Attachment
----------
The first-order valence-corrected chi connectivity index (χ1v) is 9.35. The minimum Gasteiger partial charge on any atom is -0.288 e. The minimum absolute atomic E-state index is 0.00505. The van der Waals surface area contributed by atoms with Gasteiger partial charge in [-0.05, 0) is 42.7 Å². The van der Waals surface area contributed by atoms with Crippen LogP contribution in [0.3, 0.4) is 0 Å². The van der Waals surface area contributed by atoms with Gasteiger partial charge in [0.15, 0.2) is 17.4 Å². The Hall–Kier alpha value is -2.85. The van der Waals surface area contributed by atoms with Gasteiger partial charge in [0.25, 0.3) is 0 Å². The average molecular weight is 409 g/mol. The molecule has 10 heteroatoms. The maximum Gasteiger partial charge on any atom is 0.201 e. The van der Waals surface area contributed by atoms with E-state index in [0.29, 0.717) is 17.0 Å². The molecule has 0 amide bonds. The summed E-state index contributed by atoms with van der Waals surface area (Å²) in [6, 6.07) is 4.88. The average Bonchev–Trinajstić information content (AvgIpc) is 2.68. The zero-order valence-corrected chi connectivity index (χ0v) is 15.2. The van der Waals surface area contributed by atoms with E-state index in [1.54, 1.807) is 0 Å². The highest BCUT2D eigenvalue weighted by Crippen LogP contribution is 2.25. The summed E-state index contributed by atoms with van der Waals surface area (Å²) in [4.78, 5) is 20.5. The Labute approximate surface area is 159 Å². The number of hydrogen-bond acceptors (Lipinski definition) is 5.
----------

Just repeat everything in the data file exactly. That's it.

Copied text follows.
The first-order valence-corrected chi connectivity index (χ1v) is 9.35. The minimum Gasteiger partial charge on any atom is -0.288 e. The minimum absolute atomic E-state index is 0.00505. The van der Waals surface area contributed by atoms with Gasteiger partial charge in [-0.05, 0) is 42.7 Å². The van der Waals surface area contributed by atoms with Crippen LogP contribution in [0.3, 0.4) is 0 Å². The van der Waals surface area contributed by atoms with Gasteiger partial charge in [0.15, 0.2) is 17.4 Å². The Hall–Kier alpha value is -2.85. The van der Waals surface area contributed by atoms with Gasteiger partial charge in [0.25, 0.3) is 0 Å². The average molecular weight is 409 g/mol. The molecule has 10 heteroatoms. The maximum Gasteiger partial charge on any atom is 0.201 e. The van der Waals surface area contributed by atoms with E-state index in [0.29, 0.717) is 17.0 Å². The molecule has 0 amide bonds. The summed E-state index contributed by atoms with van der Waals surface area (Å²) in [6, 6.07) is 4.88. The average Bonchev–Trinajstić information content (AvgIpc) is 2.68. The zero-order valence-corrected chi connectivity index (χ0v) is 15.2. The van der Waals surface area contributed by atoms with E-state index in [1.54, 1.807) is 0 Å². The highest BCUT2D eigenvalue weighted by Crippen LogP contribution is 2.25. The summed E-state index contributed by atoms with van der Waals surface area (Å²) in [4.78, 5) is 20.5. The Labute approximate surface area is 159 Å². The number of hydrogen-bond acceptors (Lipinski definition) is 5.